Saturday, August 5, 2017

My First Vlog

So, I've started a vlog (like everyone else), talking about stuff that interests me. I'll be doing one of these every once in a while, and I'll hope you'll find them entertaining, and maybe even a bit enlightening too.

Thursday, July 20, 2017

Making a Little RPG Monster

For a few years now I've been illustrating a Swedish fantasy role-playing game for kids. Now we, the people involved, are starting a Kickstarter campaign to fund the further development of this game. We decided to film a short sequence set in the game world, and featuring one of the weirder monsters; the "hopper". As you can see in the film still above, it's basically a huge eye on legs.

I didn't have a ready-made eye big enough for this puppet, so I had to make one myself. I decided against using a wooden ball since I've always ended up with visible wood grain, having to cover that up with layers of white paint. Instead I used a metal "marble" as a template for the eye. I pressed the metal ball down into a piece of soft monster clay, just enough for it to not move when pushed.

An old paper toilet roll acted as a containment wall for the DragonSkin Pro silicone which was poured around the ball to create a mold.

Using a new plastic called Rhino, cheaper than the usual products from SmoothOn which I normally use, I cast this bone white ball. What you see here is the top part, which will actually be the back side of the finished eye. I could've used this indentation to create an eye lens, but small air bubbles ended up on this side, so instead I used my Dremel tool to grind down a lens area on the opposite side. I didn't have to cut the silicone mold to get the plastic casting out. It took a bit of prying, but Dragon Skin Pro is flexible enough to allow for some seemingly impossible feats.

I used acrylic model hobby paints to create an iris on the ground down area. With a scalpel I then etched in tiny white lines spreading out from the centre.

For the actual lens I used Glossy Accents scrapbooking plastic. It's basically an air-drying plastic which sets up clear. The cured plastic, fed from a bottle, is slightly flexible, so you can scratch it with something sharp. Resin is preferable, but more expensive, generally a hassle to use and smelly.

I sculpted the front half of the hopping body in medium grade monster clay, mostly using small loop tools. I used the original metal ball as the eye and built up the clay around it.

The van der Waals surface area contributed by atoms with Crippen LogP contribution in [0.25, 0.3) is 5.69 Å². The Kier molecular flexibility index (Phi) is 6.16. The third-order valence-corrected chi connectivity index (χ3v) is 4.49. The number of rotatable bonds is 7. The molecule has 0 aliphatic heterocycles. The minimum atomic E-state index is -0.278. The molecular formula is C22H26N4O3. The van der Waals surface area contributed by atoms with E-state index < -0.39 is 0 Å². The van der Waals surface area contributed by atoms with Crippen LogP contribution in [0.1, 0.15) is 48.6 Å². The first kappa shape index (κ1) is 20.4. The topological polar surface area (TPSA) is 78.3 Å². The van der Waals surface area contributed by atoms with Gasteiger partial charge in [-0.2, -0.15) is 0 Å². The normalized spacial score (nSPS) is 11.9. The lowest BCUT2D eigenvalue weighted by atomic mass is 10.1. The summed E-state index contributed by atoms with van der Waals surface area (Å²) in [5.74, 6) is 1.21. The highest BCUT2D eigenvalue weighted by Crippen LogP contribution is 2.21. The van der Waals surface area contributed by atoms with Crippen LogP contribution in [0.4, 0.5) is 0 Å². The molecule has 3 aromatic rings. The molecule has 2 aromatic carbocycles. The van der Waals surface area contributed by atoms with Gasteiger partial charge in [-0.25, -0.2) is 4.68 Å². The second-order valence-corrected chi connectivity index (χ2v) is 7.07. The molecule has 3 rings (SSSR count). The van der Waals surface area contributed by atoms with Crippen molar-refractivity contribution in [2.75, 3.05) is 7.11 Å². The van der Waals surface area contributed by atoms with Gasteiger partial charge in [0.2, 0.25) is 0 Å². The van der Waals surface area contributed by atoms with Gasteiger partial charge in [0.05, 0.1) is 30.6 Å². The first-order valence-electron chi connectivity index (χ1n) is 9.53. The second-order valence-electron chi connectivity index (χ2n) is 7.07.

Here's basically my set of hopping parts before assembling them. From my sculpture a plaster mold was created, and skin-colored latex poured into it to cast a skin, reinforced with a cotton/latex mix. The metal ball was used once again to create an eye socked by smearing silicone clay around it. I could then pop the plastic eye into the silicone socket. The fact that a small portion on the back of the eye was gone didn't hinder the eyeball from swiveling around perfectly. The silicone socket was then attached to the body skin by pressing down melted thermoplastic over the back of the socket and onto the inside of the body skin.

The rest of the puppet construction holds no surprises. The legs were made from four 2 mm aluminum wires each, attached to 4 mm threaded nuts in the feet. The toes were wrapped in yarn and then covered with tinted latex.

A simple wrapping of soft and thin polyurethane foam created the basic shape of the legs, and a very thin foam moist rag was used to produce a smooth outer layer before applying cast latex skins.

I built up the back of the hopping with foam and latex skins. I actually didn't paint this puppet, but simply gave it a light dabbing with a bit of foam dipped in the tinted latex. The toe nails were cut from thick paper and also covered with the latex.

It's remarkable that you can actually get a few subtle expressions from a puppet this simple. It's like using an immobile wooden mask; depending how you show it to your audience, you can make it speak and emote.

Here's the clip the hopping puppet was made for. It appears at about 00:40. This video is all in Swedish.

Thursday, June 29, 2017

Darmok and Jalad: The Finished Video

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Friday, June 2, 2017

Darmok & Jalad: Our Heroes

The last, but very important, part of my Star Trek fan film entourage is the two main characters, of course. I decided to make them slightly smaller than my usual puppets, simply to have the beast of Tanagra look more imposing next to them. It's a case of having one over-sized puppet vs two under-sized puppets. Hopefully it'll all work out perfectly in the end.

The two tiny heads of these characters were sculpted in Monster Clay medium grade. As you can see I sculpted the mouths open, but after casting the latex heads from plaster molds I decided that they wouldn't be expressive enough. I'll get back to that in a bit.

I wanted to have eyes that could be animated, so I had to place them in some kind of socket. I reverted to an old eye-making trick of mine, which would allow me to work comfortably with the tiny plastic beads I chose for the eyes. I simply pushed them about 1/4 into soft clay and added latex on top.

To add stability I soaked cotton in latex and then placed that over the eyes. This will make the sockets leathery -sturdy but still flexible.

Here's the cleaned-up latex castings of the heads. I've cut holes for the eyes using very sharp and pointy scissors, and covered the mouths with tinted latex. The puppets will be getting replacement mouths instead.